According to the report, pilots should plan their commutes and other pre-duty activities so they will not be up for more than 16 hours after they have completed their day's work.
In addition, pilots should get at least six hours of sleep before reporting for work. Pilots should also get at least six hours of sleep during their work cycles to prevent the cumulative effect of fatigue, the report cautioned.
These guidelines are based on sleep science, said Oster.
"It can be difficult for people to assess their own level of fatigue," he continued. It's easy for pilots to tell when they are extremely fatigued, but there is a continuum that makes it difficult to assess when their performance suffers, he said.
"We would like to see pilots get more training on the patterns they should try to maintain and in how to assess their fatigue," Oster added.
The committee also recommends that the FAA fund a study of commuting distances and other risk factors for fatigue, such as "sleep quantity in the 48 hours before the end of duty on each day of the trip." Some pilots commute hundreds of miles to work or even from the other side of the country before reporting to duty, according to airline safety advocates.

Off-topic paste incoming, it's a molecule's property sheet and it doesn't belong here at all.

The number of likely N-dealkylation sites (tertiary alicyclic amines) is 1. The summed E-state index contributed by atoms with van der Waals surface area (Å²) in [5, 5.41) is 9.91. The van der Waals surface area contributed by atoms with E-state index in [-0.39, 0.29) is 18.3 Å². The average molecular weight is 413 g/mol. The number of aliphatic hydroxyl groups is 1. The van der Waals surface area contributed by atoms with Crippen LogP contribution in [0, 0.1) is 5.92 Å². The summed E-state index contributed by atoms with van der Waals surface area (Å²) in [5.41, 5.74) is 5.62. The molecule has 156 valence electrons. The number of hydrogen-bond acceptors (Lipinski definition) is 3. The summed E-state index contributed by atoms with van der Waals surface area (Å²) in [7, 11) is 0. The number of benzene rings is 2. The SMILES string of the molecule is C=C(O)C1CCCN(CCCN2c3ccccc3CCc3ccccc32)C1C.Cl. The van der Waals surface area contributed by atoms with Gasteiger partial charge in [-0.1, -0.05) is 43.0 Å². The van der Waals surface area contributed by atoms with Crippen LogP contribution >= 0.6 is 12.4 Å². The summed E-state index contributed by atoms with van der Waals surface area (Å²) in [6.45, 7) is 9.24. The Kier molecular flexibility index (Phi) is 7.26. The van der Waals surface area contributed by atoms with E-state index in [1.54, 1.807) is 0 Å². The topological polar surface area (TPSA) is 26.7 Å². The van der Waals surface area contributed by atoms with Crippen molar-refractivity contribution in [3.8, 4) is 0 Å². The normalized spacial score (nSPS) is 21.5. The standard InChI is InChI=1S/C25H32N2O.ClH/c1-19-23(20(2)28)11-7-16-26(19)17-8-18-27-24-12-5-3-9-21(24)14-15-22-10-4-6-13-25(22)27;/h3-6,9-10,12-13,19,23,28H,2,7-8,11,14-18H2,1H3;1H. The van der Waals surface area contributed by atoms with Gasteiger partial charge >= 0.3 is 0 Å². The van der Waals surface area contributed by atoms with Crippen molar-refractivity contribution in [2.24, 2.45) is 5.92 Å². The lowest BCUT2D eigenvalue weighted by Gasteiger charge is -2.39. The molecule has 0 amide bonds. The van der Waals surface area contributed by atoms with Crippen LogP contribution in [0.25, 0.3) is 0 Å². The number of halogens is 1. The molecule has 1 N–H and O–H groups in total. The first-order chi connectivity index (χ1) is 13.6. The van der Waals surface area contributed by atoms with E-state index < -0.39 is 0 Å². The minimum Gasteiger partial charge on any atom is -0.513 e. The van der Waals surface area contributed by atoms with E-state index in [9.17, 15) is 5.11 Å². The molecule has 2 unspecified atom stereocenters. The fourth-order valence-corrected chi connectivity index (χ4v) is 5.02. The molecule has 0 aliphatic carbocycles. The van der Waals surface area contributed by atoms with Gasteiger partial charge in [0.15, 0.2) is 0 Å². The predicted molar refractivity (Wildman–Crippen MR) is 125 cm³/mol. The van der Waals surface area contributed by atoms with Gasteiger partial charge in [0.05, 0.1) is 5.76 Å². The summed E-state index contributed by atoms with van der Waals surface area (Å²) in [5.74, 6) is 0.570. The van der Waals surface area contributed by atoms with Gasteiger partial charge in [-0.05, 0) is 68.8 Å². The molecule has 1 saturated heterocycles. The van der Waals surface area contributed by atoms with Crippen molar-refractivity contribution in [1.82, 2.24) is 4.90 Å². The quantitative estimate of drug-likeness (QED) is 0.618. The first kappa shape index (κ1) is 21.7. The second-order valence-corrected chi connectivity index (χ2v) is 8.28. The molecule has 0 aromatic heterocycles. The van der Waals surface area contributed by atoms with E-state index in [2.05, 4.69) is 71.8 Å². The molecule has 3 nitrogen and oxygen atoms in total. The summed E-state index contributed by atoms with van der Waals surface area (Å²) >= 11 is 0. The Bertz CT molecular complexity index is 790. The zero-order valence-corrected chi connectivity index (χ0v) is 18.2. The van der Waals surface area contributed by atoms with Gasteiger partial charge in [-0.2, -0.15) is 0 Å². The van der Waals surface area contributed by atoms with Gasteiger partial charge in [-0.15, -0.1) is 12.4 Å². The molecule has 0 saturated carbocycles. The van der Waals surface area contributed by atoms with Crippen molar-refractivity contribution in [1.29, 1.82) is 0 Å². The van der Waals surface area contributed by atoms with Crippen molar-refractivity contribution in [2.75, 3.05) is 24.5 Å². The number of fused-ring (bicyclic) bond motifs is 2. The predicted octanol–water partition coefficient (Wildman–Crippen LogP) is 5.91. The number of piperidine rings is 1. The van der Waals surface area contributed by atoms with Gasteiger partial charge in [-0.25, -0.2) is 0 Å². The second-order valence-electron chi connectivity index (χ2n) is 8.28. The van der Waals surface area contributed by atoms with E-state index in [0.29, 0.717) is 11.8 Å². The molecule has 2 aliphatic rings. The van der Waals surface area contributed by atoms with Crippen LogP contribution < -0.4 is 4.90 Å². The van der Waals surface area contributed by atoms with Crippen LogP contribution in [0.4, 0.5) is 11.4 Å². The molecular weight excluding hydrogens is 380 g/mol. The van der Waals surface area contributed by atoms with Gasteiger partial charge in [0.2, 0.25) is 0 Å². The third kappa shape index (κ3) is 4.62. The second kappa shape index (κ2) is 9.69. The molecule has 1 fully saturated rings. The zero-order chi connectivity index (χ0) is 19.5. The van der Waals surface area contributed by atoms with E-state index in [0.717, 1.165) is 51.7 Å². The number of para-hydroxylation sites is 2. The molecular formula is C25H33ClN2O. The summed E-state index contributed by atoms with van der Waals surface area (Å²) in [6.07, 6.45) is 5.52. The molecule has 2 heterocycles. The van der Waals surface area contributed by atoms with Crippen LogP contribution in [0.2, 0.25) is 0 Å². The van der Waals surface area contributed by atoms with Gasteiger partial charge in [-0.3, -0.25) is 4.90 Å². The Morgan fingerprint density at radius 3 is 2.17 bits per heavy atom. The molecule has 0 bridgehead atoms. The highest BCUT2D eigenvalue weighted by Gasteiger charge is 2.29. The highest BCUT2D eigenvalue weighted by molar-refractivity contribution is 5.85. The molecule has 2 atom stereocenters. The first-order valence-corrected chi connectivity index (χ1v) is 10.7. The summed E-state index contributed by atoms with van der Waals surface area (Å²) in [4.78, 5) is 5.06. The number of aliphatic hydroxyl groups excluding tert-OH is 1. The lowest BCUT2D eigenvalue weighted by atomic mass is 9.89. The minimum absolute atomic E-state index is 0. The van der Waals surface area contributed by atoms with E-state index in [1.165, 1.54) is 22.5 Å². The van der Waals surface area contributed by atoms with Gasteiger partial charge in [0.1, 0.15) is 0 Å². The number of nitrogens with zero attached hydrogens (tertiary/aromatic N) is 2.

The report noted that less than one-quarter of pilots had a commute distance of more than 750 miles between their "homes of record (i.e., those designated by the pilots on IRS forms and for the receipt of official notices from the airlines)" and the location where they had to report for duty. In addition, 2 percent of mainline pilots and 1 percent of regional pilots either had a coast-to-coast commute or commuted to work from another country, the report stated.
However, the authors cautioned that these figures, based on the zip codes of pilots' "homes of reco
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